Part 1 of analysis
The sharp escalation in tensions on the Israeli-Lebanese front is not artificial. Israel’s security establishment is increasingly accumulating information showing that Hezbollah has recently boosted its activity in several areas that may lead to a clash. Yet for the time being there is no reason to get carried away: There is no immediate and concrete reason to fear war with Lebanon.
The main reason for the current tensions vis-à-vis Lebanon is growing frustration among Hezbollah’s leadership as result of its failure to advance any of its political or operational objectives. The main and almost only achievement Hezbollah can boast since the Second Lebanon War is its ability to rearm itself with more (and better) missiles and rockets than it possessed before the war.
Another achievement has to do with the fortifications built by the organization south and mostly north of the Litani River. Yet aside from these two achievements, Hezbollah has failed in almost everything it attempted to initiate or achieve on the political and military fronts.
However, what mostly frustrates Nasrallah is the impasse in the process of forming a new Lebanese government.
Hezbollah and the opposition bloc it leads wish to join the government from a position of power, with one third of the ministers – thereby possessing veto power on government decisions. However, elected Prime Minister Saad Hariri does not rush to comply with this demand.
Firstly, because Hezbollah and the bloc it leads failed to win the election majority they expected. Secondly, because Hariri realizes that Hezbollah’s status among the Lebanese public, including the Shiites, greatly weakened in the wake of the destruction prompted by Nasrallah’s escapade – the one that led to the Second Lebanon War. Thirdly, because Hezbollah’s bargaining power weakened greatly as result of the instability of the Iranian regime and the unrest over there.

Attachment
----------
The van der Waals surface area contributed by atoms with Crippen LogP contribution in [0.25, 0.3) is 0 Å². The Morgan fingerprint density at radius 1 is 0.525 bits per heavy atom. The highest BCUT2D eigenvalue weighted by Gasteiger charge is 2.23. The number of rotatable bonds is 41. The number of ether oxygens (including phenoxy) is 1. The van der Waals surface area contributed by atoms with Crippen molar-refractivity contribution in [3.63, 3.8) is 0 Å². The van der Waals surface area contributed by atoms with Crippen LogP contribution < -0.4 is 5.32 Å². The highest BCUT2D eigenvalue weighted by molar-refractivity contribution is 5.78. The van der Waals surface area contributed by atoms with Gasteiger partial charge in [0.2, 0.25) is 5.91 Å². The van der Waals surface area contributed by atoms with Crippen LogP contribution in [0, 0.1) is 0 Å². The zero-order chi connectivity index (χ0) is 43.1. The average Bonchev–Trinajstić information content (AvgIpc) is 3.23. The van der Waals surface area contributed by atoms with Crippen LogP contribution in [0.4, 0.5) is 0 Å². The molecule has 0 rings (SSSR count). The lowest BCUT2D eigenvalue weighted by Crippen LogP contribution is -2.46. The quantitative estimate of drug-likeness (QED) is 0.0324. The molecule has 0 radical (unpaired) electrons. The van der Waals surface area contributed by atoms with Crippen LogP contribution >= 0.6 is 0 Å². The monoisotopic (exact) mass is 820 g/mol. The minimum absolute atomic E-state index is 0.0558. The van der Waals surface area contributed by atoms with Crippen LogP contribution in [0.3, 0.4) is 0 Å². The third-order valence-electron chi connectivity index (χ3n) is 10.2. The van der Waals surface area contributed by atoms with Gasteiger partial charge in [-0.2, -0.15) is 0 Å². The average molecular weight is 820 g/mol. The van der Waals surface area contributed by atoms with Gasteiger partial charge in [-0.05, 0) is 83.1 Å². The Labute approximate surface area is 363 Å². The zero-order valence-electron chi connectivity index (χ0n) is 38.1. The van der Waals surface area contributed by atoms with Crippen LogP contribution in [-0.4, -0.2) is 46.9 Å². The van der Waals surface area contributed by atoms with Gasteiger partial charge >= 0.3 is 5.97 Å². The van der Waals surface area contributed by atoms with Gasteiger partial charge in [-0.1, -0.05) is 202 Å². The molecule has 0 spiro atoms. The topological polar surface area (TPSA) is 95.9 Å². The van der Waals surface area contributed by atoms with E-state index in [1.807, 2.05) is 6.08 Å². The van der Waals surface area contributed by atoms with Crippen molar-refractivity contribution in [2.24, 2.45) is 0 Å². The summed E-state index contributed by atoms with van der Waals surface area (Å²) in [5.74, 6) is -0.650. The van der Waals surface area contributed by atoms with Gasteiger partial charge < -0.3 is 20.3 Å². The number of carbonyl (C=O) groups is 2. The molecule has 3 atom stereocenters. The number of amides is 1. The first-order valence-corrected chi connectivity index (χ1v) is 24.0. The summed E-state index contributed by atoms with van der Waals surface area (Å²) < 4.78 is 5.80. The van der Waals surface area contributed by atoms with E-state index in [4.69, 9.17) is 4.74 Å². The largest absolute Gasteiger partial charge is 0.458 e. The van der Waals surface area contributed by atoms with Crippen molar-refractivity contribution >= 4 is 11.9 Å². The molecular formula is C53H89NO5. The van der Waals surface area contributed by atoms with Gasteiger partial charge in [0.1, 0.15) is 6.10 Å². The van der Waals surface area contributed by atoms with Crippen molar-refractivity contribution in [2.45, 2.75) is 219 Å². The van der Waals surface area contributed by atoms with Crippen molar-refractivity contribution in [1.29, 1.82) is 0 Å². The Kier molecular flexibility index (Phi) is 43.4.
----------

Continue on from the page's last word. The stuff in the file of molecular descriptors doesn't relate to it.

The Lebanese know that Hezbollah will be very careful not to get into trouble at this time and get its patrons entangled in a needless confrontation with the West – while prompting a Lebanese clash with Israel.
And if that was not enough, we saw the explosion of a weapons depot in south Lebanon last month, which proved again – both to Lebanon and to the world – that Hezbollah has been violating the UN resolution while preferring its own military interests over the welfare and wellbeing of Lebanese citizens. This proves the group must not be allowed to run the country.
For all these reasons, Hariri does not rush to comply with Hezbollah’s demands. Nasrallah, on the other hand, is intensively seeking a way to end the impasse. The tried and tested means he is adopting at this time is the escalation of tensions vis-à-vis Israel.
The measured provocations in the north were meant to convey a message to the Lebanese government and people: “Hold us back.” If you fail to comply with our demands, we may initiate another destructive clash with Israel.
At the same time, Hezbollah’s leadership is careful not to go too far; the memories of the bombing of its Dahiya stronghold as well as of south Lebanon villages is fresh in their mind and still serves as a deterrent. Therefore, for the time being the group makes do with walking on the edge and trading verbal blows with Israel. The danger is that such situation could suddenly spin out of control, without any of the sides being interested in it. Both sides know this, and therefore tensions are escalating.
Part 2 of analysis to be published Wednesday